On Easter-Bunnies of Tango
by Olga Metzner, first published on 29 March on tangobetter blog.
I’ve been thinking about this for a long while. There are dancers, male and female, who seem to not be able to rest and relax. They may be beginners, intermediates or advanced dancers. They may be very different, but there are things that unite them.
It’s almost Easter now. So I finally came up with a proper and sweet way to address such dancers. I’ll call them Easter-Bunnies of Tango.
Who are Tango Easter-Bunnies?
Easter-Bunnies are cute, fluffy and you can’t take your eyes off them. Everyone wants to touch them and play with them. They bring joy when you see them, and yet you forget about them rather soon after Easter is over.
What do I mean by all this? There are many things that I can ascribe to being an Easter-Bunny of tango. For example, it’s being impatient. Or not being able to slow down. Or having a compulsion to dance like a hurricane to the sweetest Fresedos. Or on the contrary, not having any expression of the storm raging in D’Arienzos or Puglieses, instead shyly shuffling along. Or dancing the moves, forgetting about being a character and a person behind all this.
I have been one myself.
I have been a Tango Easter-Bunny for years, and I didn’t know it. I was too young, and too excited, and too immature, and too unskilled, and too impatient to appreciate that. I went to marathons and danced not sitting down for a single tanda during the whole weekend. I was bored with Di Sarli and sprung to life when DJs played D’Arienzos and Troilos. It even showed in my facial expression when I danced, just look at the photo above!
More than that, at some point I got a reputation of a dancer with “sooooo much energy!!!” (read: “crazy dancer”). I have always been very sporty, and it also showed in my dance. Once a leader compared dancing with me with having a gym workout! At first I didn’t mind, but then I started wondering if it’s a good thing? Is it good to always be too energetic? Why do I have to invest inhuman power into my dance, each and every time? Should I not be more relaxed?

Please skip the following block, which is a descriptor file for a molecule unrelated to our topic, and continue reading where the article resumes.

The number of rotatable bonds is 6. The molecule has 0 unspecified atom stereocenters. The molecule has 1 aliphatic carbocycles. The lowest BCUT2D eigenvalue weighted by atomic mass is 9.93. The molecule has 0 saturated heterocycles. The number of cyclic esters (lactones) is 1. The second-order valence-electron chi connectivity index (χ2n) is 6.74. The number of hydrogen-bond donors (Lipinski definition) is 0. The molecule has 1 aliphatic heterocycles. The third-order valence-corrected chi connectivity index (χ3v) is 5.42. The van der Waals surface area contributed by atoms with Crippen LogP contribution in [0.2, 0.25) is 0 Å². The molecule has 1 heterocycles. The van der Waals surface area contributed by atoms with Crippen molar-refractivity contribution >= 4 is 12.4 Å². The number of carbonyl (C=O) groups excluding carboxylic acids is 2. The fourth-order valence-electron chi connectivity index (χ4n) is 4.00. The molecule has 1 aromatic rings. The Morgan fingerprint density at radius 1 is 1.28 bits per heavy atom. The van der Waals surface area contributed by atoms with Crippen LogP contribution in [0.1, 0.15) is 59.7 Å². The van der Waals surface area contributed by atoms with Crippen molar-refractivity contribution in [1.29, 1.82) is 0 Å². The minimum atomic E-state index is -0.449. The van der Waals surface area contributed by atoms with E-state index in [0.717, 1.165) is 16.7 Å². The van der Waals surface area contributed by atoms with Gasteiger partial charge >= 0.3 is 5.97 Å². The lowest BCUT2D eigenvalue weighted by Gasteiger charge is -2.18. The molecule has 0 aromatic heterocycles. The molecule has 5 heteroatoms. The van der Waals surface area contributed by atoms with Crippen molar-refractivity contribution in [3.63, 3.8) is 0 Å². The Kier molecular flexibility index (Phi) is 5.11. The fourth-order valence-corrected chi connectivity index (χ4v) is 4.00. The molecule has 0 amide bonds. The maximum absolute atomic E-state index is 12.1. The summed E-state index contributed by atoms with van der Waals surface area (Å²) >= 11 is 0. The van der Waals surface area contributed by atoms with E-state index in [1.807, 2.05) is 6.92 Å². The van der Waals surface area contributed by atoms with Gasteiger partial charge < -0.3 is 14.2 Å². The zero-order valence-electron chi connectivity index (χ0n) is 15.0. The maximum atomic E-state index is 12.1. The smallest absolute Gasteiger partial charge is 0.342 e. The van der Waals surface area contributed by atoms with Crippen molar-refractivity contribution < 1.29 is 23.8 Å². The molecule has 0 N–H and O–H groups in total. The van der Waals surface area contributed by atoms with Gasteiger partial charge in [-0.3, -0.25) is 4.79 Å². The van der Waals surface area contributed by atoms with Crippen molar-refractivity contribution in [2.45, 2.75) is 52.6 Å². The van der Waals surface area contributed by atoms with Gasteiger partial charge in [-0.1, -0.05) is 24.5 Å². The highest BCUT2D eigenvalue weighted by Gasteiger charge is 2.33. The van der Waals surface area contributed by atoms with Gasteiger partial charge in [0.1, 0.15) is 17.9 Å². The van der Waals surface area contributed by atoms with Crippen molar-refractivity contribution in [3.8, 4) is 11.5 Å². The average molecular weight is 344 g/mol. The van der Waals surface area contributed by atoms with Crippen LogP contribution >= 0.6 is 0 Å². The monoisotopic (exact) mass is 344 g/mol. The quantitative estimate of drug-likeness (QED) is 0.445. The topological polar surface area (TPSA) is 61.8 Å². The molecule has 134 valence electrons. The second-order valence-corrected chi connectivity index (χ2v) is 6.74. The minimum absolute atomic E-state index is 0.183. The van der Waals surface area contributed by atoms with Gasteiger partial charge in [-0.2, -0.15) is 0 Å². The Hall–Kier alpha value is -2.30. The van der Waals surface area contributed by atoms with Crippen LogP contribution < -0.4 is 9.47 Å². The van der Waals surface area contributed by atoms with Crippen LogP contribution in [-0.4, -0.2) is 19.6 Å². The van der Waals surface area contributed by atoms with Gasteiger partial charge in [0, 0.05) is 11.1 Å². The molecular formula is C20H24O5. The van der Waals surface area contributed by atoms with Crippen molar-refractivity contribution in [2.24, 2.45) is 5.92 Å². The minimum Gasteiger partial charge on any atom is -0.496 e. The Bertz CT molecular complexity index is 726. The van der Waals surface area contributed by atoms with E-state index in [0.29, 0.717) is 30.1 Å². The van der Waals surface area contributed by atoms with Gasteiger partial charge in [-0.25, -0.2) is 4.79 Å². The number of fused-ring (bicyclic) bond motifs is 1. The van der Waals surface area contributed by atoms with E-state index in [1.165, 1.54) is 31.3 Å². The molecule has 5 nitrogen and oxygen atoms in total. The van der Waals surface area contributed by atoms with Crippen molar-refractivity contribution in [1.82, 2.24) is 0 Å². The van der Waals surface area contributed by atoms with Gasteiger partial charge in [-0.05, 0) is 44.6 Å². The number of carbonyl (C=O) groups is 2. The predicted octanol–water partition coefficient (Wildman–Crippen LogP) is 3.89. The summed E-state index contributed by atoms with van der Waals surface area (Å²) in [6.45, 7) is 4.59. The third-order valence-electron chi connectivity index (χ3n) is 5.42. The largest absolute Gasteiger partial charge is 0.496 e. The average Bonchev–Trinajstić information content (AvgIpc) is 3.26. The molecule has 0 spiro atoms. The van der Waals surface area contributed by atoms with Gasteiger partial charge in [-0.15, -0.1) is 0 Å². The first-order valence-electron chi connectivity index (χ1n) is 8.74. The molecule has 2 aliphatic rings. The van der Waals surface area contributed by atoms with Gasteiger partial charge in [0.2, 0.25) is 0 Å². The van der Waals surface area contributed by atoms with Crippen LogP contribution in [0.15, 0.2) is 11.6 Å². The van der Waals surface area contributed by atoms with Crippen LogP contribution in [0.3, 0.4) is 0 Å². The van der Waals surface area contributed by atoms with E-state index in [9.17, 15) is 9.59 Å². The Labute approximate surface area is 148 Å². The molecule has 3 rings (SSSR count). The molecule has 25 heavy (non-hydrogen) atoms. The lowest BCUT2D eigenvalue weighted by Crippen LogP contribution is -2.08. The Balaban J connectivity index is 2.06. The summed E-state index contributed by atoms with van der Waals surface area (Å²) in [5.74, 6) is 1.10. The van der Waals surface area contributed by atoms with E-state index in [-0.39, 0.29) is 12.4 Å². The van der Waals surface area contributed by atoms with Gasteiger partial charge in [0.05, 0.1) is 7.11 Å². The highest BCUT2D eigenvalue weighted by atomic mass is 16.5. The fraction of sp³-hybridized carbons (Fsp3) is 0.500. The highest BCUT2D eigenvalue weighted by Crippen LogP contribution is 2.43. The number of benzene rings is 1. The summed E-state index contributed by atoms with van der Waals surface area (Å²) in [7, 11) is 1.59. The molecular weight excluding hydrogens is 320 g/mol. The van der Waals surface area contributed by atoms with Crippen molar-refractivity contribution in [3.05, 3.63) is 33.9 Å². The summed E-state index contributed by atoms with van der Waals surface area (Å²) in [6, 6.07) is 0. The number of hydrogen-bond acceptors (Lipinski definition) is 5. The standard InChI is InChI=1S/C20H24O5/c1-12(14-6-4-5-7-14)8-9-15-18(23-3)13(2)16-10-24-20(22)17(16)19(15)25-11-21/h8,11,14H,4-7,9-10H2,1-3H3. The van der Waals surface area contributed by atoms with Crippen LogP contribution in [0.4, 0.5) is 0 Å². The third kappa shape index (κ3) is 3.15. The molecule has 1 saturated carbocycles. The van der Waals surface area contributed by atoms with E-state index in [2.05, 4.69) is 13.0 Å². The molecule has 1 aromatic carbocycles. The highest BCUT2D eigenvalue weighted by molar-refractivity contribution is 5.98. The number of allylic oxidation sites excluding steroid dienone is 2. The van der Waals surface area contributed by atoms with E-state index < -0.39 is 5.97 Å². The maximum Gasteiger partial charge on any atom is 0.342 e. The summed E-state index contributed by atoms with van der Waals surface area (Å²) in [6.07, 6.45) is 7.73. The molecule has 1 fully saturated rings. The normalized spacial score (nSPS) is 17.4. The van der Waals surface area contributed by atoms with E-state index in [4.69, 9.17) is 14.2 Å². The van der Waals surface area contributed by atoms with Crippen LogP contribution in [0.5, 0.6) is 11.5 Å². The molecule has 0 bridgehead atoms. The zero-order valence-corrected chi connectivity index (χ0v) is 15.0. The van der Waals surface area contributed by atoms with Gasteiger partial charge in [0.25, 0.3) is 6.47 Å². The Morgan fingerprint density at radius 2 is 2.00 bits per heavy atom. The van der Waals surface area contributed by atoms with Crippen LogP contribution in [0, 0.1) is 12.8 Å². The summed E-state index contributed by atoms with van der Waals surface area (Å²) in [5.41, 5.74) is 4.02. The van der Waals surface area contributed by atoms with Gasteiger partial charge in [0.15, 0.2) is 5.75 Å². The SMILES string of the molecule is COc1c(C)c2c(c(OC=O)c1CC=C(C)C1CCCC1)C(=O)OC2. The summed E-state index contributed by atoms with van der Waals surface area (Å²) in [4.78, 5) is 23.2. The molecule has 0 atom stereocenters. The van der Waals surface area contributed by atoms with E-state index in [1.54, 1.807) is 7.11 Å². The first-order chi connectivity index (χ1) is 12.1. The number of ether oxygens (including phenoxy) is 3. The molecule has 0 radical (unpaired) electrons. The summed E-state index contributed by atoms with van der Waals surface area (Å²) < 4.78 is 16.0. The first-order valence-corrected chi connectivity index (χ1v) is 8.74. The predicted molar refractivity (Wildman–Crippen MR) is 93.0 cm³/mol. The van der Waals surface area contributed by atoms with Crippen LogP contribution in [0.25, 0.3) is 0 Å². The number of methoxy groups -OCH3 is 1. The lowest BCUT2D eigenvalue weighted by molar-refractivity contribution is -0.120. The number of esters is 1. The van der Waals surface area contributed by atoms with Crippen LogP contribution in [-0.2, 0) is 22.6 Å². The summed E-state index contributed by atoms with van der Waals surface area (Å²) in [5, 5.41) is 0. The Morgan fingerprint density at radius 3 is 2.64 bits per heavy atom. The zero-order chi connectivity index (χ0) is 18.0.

And slowly, through internal mental work and through countless hours of exercising and classes, I started to change. I still have lots of energy, but I’m careful about when I release it.
On the psychology of movement in a couple.
One of my favourite things to say to followers in classes is “be lazy”. Yes! I want followers to be considerate about where they send their energy, about how fast they move, about whether they move at all if their leaders are not giving them enough clear lead. Yes ladies! Be LAZY and considerate about where and how you spend your energy! Let the leaders CONVINCE you! (N.B. Convince you but not DRAG you. You move yourself, not leaders push you around! I talk a lot about the described concept in my classes, particularly in my technique workshops)
You must learn to be PERSUASIVE and gentlemanly. A gentleman is not running around like a teenager in puberty. A gentleman is not shuffling around with barely any movement of his body. A gentleman in tango is a leader who can do all kinds of things, but CHOOSES carefully when and whether. A gentleman is generous with his lead and thinks in the first place about his follower. Leaders, CONVINCE followers to be with you, follow you, engage with you. Pushing, pulling and running around like mad chicken is not very convincing, wouldn’t you agree? 😉 More about this in pretty much every single class of ours, because we find it so important!
So all in all, while Easter-Bunnies are cute and fluffy, they are not taken seriously. They are for playing only. If you want to be taken seriously, learn to be more patient, and grow up a little (independent of your age. We are talking about maturity here. There are some mature 16-year-olds out there).
Tango is a mature thing. It’s about patience. It’s about respect. It’s fun, but it’s not all partying to teenage trash pop.
Don’t be a Tango Easter-Bunny, be a Tango Lion.
With lots of Love,